because it reflects what people can actually afford in their country,
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A big problem with any sort of GDP measure is that it is just one figure for the whole
country. This means it is an average. In South Africa the average hides the fact that
whites earn on average ten times more than black South Africans and people in cities
earn more than in rural areas. On the other hand if there is lots of detail about regions, it
becomes harder to compare countries because there is too much data and there is no
‘shock’ factor e.g. ‘40% of people earn less than $1 per day’.
Because development is about more than money some measures of development use an
index to try and measure lots of aspects of development at once. One of these is the
Human Development Index or HDI. It combines:
 life expectancy
 literacy and school enrolment
 GDP per capita
This means it measures social as well as economic parts of development. Cuba has a
fairly high HDI compared to its low GDP per capita. This is because the government
invested in health and education in the 1960s, 1970s and 1980s.
The Gender Development Index or GDI is used by the UN. It aims to show inequalities
between men and women. It is similar to HDI but looks at the differences in male and
female life expectancy, education and wealth. Countries where women were not treated
equally e.g. Afghanistan would come out badly. GDI and HDI are useful for comparing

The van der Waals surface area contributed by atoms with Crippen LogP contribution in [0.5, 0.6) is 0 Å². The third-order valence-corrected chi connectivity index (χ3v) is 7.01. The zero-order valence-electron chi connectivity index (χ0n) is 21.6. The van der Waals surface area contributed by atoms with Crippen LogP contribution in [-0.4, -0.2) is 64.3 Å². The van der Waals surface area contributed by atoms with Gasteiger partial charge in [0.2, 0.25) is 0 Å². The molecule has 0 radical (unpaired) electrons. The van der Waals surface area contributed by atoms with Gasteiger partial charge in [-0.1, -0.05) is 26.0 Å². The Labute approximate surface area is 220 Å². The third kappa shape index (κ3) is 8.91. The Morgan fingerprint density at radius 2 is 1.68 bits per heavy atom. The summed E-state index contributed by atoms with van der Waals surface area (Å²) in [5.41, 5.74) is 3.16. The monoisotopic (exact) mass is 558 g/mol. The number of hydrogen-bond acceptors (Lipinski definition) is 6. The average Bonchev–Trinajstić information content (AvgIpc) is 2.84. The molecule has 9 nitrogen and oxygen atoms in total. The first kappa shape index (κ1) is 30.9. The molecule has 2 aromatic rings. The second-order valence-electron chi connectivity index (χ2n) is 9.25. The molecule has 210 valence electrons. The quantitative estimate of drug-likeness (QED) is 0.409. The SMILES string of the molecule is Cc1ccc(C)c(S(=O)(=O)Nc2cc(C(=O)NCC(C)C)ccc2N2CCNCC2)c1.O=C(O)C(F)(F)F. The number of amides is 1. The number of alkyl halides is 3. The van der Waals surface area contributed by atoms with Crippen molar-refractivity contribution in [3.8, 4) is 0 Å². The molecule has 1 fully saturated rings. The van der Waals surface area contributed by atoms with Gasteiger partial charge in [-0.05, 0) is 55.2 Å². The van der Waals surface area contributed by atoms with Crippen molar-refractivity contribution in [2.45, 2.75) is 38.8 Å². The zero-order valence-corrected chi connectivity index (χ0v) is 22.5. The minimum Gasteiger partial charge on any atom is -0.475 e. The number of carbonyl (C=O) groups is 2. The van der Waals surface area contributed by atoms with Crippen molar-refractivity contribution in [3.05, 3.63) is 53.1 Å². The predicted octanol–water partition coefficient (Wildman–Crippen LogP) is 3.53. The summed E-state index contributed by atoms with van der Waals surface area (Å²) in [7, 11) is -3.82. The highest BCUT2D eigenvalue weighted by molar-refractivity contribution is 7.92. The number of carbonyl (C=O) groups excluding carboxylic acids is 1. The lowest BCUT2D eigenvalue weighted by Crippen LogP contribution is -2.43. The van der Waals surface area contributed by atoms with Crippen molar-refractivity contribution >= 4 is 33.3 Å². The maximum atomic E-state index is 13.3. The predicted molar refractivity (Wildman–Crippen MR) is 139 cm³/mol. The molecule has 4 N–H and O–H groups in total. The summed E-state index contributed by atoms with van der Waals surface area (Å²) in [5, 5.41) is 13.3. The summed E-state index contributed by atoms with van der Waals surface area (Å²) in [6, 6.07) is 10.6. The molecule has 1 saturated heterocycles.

countries in a broader way than just economic information and wealth.
Finally some development measures are linked to environmental sustainability. One is
the ecological footprint measure. This basically measures how many resources e.g. fossil
fuels, land, water, waste countries use. It is about the sustainability agenda in
development. Countries with high eco-footprints of more than seven global hectares
include the USA and middle east countries e.g. Dubai. These countries are developing in
a way that makes life harder for future generations e.g. due to pollution and using up all
resources. Some developed countries such as France and Sweden have lower ecofootprints which means their development is more sustainable. Eco-footprints are useful
for showing how much a country is thinking about its future and its children.
2 (a) The development gap is the gap between the richest and poorest. It is often viewed as the
gap between the developed and developing world. Figure 5 has evidence that the gap is
widening and narrowing at the same time.